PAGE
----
Kelli: “Yes. And then actually it did lead me doing just that.”
Michael: “Oh, I’m so happy. That’s wonderful because you know, you read a script and I was so touched by the script, but the crazy part is, reading a script and then actually making the movie can become something very different. And then of course, in the edit, something very different again. It’s crazy, you know? It’s really nice that people are picking up on the things that I loved about the writing in the first place.”
Kelli: “And it’s so different from what we normally get. And that’s one of the big things about it for me is, cause I see so many recycled plot lines. When we actually get a movie that’s different, it’s, you know, like, wow, you gotta watch this, you know?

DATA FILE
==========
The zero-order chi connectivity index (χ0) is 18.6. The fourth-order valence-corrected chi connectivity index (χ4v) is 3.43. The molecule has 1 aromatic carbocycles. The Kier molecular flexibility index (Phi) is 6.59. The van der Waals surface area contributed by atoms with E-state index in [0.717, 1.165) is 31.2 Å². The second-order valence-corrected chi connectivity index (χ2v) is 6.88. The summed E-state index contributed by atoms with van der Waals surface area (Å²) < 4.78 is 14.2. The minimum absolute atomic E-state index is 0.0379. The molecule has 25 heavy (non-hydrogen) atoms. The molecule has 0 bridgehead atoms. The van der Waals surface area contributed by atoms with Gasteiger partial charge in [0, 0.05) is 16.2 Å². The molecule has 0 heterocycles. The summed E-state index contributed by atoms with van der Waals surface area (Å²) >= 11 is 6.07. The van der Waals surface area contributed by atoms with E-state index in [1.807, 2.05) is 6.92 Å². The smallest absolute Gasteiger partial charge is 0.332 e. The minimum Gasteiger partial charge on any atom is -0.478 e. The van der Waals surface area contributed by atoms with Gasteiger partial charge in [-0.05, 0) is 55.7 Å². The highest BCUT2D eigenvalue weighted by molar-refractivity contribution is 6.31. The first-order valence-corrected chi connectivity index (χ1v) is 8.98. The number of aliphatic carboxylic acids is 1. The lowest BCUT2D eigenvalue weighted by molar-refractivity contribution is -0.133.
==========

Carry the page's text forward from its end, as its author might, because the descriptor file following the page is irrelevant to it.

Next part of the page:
Michael: “Yes, thank you so much. It means a lot because again, we, I think it sort of crosses genres. You know, I even saw when I, when I read the thing I saw like sin city novel, I saw a little touch of a Western. I saw Charlie Bronson’s Death Wish then you get into this Tarantino-ish, crazy third act with, uh, you know, a nod to the evil dead. But what I love too is it’s not sort of traditional and it’s, and it’s unexpected. So I, I think you, for your words and sort of walking away from that, that certainly means a lot to us.”
Kelli: “Right. It is fantastic. And, and it’s not just, you know, the story itself, but the cast, there’s a lot of big name folks there.”